French online gambling is overseen by the Regulatory Authority for Online Gaming (ARJEL), the ruling organization responsible for imposing a series of strict and sometimes puzzling regulations that often limit the market’s full potential.
ARJEL President Charles Coppolani attempted to clear some of the confusion earlier this month at the International Association of Gaming Regulators (IAGR) by explaining both the strengths and weaknesses to his country’s Internet gambling execution.
From explaining that France’s national regulatory configuration stems from the nationwide attitude towards gambling to listing the biggest hurdles facing his authority, Coppolani left little questions unanswered.
Any game not encompassing some sort of skill is banned in France, meaning popular table games like roulette, slots, and blackjack are not permitted.
That condition has led to poker becoming the go-to table for gamblers across the country when visiting land-based casinos.
Unfortunately online, there’s simply not enough players.
Coppolani has repeatedly called for politicians in Paris to lift the online gambling walls confining the market to only French citizens in order to share player liquidity internationally. “The priorities of the political power are often in contradiction with its proposals,” he said.
The latest version of the Projet de loi pour une République numérique, the so-called Digital Bill, has failed to include provisions to open the gates to sharing player pools across boarders, a motion Finance Minister Christian Eckert had assured French online gambling regulators would be admitted.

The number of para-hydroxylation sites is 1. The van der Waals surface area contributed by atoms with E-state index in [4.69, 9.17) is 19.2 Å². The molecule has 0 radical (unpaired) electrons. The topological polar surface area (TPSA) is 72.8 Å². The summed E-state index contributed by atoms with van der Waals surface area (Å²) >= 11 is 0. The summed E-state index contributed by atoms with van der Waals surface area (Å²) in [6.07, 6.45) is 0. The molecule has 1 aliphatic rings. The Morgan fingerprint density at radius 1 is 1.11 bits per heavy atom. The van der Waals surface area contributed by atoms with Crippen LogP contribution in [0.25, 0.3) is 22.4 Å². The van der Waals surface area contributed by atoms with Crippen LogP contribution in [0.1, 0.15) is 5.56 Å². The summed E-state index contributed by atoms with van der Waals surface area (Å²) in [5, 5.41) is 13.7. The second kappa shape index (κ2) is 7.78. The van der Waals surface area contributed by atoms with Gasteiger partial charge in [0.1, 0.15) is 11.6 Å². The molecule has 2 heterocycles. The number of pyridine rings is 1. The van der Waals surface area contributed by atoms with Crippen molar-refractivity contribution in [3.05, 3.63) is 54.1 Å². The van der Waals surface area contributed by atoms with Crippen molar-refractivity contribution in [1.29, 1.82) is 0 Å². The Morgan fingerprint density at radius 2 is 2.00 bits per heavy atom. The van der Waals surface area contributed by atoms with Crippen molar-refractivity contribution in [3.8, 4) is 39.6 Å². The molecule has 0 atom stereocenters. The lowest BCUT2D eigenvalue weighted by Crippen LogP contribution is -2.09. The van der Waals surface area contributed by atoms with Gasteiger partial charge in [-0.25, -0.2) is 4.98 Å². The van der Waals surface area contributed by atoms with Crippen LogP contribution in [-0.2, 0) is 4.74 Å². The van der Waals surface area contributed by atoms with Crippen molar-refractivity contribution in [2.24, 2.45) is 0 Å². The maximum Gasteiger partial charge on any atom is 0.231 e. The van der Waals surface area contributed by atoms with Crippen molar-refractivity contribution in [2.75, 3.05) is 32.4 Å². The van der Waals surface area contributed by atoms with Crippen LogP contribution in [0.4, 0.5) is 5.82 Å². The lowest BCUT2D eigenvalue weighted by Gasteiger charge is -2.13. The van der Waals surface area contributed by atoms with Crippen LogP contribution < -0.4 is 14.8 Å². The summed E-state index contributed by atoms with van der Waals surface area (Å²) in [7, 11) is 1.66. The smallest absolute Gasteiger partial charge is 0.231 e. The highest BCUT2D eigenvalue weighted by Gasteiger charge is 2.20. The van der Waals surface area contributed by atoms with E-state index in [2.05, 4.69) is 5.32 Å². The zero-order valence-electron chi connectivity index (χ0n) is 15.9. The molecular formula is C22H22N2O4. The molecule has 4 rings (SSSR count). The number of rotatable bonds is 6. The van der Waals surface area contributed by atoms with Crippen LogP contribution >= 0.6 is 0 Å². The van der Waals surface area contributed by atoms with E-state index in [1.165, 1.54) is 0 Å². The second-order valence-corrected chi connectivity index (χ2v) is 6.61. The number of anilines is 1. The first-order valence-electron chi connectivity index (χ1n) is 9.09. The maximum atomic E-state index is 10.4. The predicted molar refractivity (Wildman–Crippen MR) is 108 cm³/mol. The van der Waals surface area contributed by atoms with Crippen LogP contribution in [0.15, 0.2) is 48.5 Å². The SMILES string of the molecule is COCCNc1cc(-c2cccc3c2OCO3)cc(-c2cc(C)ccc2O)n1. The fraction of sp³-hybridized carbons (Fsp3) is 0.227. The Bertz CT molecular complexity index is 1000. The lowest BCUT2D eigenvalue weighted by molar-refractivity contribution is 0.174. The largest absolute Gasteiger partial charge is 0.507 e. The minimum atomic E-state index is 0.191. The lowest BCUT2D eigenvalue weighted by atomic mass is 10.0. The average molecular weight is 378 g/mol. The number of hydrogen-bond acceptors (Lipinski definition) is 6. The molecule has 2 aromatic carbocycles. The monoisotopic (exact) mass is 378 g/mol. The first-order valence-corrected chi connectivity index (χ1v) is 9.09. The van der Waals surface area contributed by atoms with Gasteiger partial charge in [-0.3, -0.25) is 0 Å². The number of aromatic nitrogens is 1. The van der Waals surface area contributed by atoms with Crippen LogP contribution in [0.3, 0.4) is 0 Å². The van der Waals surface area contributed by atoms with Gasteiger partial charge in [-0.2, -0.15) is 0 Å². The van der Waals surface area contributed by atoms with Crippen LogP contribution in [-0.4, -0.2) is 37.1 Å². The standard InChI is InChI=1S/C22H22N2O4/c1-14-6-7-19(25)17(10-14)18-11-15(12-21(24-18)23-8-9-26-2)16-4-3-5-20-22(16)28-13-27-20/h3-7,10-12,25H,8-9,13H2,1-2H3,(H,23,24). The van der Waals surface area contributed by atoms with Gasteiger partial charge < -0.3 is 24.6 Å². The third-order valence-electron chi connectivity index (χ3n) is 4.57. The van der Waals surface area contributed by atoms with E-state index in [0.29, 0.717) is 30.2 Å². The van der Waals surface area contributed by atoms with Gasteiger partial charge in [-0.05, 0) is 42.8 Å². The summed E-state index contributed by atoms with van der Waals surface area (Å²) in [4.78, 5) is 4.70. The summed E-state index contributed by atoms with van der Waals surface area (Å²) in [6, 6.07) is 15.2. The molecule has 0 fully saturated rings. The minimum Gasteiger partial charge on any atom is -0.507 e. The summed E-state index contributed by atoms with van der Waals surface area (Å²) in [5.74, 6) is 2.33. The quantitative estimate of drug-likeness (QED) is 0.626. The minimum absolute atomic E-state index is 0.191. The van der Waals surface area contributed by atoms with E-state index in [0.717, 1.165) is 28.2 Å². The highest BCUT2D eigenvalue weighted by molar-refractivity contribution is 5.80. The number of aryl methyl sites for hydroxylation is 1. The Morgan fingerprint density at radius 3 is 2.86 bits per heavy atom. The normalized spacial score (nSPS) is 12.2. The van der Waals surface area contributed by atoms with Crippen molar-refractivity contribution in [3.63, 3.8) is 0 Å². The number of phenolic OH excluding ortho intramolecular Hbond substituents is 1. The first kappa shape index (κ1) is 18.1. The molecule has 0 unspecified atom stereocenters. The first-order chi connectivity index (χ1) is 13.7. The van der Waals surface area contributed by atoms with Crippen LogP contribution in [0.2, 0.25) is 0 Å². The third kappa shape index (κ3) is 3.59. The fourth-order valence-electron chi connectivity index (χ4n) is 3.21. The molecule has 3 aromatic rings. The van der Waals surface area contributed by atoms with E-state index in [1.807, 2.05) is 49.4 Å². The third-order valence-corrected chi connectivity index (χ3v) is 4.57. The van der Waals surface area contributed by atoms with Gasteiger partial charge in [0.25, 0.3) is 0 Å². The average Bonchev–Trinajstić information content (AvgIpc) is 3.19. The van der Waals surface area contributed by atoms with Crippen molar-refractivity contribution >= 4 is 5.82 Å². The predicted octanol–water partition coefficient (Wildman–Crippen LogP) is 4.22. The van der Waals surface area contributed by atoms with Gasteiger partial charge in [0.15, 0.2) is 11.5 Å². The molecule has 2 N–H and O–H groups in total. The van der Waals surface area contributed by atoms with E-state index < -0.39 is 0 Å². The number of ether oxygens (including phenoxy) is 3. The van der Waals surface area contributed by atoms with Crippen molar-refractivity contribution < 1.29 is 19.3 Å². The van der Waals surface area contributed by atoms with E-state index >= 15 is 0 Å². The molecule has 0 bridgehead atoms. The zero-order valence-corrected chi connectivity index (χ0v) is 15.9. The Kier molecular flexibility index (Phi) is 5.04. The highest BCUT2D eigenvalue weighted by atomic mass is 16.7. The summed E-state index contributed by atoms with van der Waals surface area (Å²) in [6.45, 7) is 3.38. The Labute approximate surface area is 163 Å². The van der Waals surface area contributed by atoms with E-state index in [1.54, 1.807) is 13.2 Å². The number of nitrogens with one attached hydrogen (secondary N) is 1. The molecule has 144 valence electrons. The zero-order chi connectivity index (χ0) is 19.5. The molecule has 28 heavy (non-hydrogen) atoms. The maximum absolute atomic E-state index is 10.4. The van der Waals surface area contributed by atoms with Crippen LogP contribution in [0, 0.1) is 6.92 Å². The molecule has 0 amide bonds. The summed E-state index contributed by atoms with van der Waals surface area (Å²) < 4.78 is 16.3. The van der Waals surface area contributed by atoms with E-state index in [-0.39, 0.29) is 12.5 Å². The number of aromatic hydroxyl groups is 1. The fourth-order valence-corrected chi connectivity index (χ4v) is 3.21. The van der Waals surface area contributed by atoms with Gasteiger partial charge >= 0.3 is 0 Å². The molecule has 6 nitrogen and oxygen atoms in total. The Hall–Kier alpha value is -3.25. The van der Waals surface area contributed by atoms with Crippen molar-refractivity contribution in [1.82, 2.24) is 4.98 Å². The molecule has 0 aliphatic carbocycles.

In an unprecedented move, Eckert and the National Assembly listened to public opinion on the proposed legislation and accepted modifications based on feedback from citizens.
Per the latest seven-day averages from PokerScout, Winamax continues to control the market with 2,200 players, but PokerStars is trailing closely with 1,400. For reference, PokerStars‘ dot-com network has averaged over 26,000 players during the same period.
The other pressing issue combatting a more robust French online poker enterprise is the current tax structure being levied on each pot.
Unlike the vast majority of other jurisdictions, France tariffs each and every single hand rather than simply taxing a game’s gross revenues.
As if paying taxes on each hand weren’t enough, France also features exorbitant “market entry costs for operators” according to Coppolani. Corporations are then mandated to pay 33 percent tax on all incomes received.
Due to the unfavorable tax situation, a large faction of online poker players have moved to offshore and illegal platforms. Studies have estimated that upwards of 50 percent of all Internet poker players in France gamble on rogue networks free of the government’s oversight.
Home to 67 million people, less than 5,000 playing poker online weekly in France certainly seems to support the notion that offshore networks are thriving.
Coppolani believes that changes by the government to allow his authority to enforce more favorable regulations would reap substantial rewards. Unfortunately, those changes seem unlikely, Coppolani saying that the “the political power is not quite ready to give the regulator” his wishes.